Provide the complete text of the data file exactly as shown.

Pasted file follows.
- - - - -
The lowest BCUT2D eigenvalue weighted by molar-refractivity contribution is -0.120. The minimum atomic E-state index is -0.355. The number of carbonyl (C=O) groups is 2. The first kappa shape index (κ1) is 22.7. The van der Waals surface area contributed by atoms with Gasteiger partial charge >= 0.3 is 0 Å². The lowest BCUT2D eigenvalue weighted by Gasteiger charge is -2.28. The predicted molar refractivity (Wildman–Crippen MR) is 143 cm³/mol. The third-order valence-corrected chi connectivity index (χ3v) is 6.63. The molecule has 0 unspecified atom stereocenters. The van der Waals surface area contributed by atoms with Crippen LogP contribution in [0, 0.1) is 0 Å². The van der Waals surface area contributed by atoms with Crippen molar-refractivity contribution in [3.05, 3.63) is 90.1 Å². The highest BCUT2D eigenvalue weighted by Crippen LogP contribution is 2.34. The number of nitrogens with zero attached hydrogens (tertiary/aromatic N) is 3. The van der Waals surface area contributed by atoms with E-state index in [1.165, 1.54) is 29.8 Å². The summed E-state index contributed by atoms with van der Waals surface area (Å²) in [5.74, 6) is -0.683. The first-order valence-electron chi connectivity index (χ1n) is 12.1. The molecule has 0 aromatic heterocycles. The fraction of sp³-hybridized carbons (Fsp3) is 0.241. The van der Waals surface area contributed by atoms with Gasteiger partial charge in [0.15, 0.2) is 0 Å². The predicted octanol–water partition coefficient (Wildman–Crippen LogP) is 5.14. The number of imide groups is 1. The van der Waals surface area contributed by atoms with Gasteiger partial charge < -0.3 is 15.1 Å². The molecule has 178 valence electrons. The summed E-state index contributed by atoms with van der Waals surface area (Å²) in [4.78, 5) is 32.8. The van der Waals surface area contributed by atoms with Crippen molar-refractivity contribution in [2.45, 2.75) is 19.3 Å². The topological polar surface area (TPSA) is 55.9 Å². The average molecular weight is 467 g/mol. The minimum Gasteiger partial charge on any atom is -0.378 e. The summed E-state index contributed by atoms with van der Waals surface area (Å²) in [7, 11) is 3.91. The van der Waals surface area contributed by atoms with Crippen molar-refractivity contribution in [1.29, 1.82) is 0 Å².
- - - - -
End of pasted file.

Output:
The lowest BCUT2D eigenvalue weighted by molar-refractivity contribution is -0.120. The minimum atomic E-state index is -0.355. The number of carbonyl (C=O) groups is 2. The first kappa shape index (κ1) is 22.7. The van der Waals surface area contributed by atoms with Gasteiger partial charge >= 0.3 is 0 Å². The lowest BCUT2D eigenvalue weighted by Gasteiger charge is -2.28. The predicted molar refractivity (Wildman–Crippen MR) is 143 cm³/mol. The third-order valence-corrected chi connectivity index (χ3v) is 6.63. The molecule has 0 unspecified atom stereocenters. The van der Waals surface area contributed by atoms with Crippen LogP contribution in [0, 0.1) is 0 Å². The van der Waals surface area contributed by atoms with Crippen molar-refractivity contribution in [3.05, 3.63) is 90.1 Å². The highest BCUT2D eigenvalue weighted by Crippen LogP contribution is 2.34. The number of nitrogens with zero attached hydrogens (tertiary/aromatic N) is 3. The van der Waals surface area contributed by atoms with E-state index in [1.165, 1.54) is 29.8 Å². The summed E-state index contributed by atoms with van der Waals surface area (Å²) in [5.74, 6) is -0.683. The first-order valence-electron chi connectivity index (χ1n) is 12.1. The molecule has 0 aromatic heterocycles. The fraction of sp³-hybridized carbons (Fsp3) is 0.241. The van der Waals surface area contributed by atoms with Gasteiger partial charge in [0.15, 0.2) is 0 Å². The predicted octanol–water partition coefficient (Wildman–Crippen LogP) is 5.14. The number of imide groups is 1. The van der Waals surface area contributed by atoms with Gasteiger partial charge < -0.3 is 15.1 Å². The molecule has 178 valence electrons. The summed E-state index contributed by atoms with van der Waals surface area (Å²) in [4.78, 5) is 32.8. The van der Waals surface area contributed by atoms with Crippen molar-refractivity contribution in [2.45, 2.75) is 19.3 Å². The topological polar surface area (TPSA) is 55.9 Å². The average molecular weight is 467 g/mol. The minimum Gasteiger partial charge on any atom is -0.378 e. The summed E-state index contributed by atoms with van der Waals surface area (Å²) in [7, 11) is 3.91. The van der Waals surface area contributed by atoms with Crippen molar-refractivity contribution in [1.29, 1.82) is 0 Å².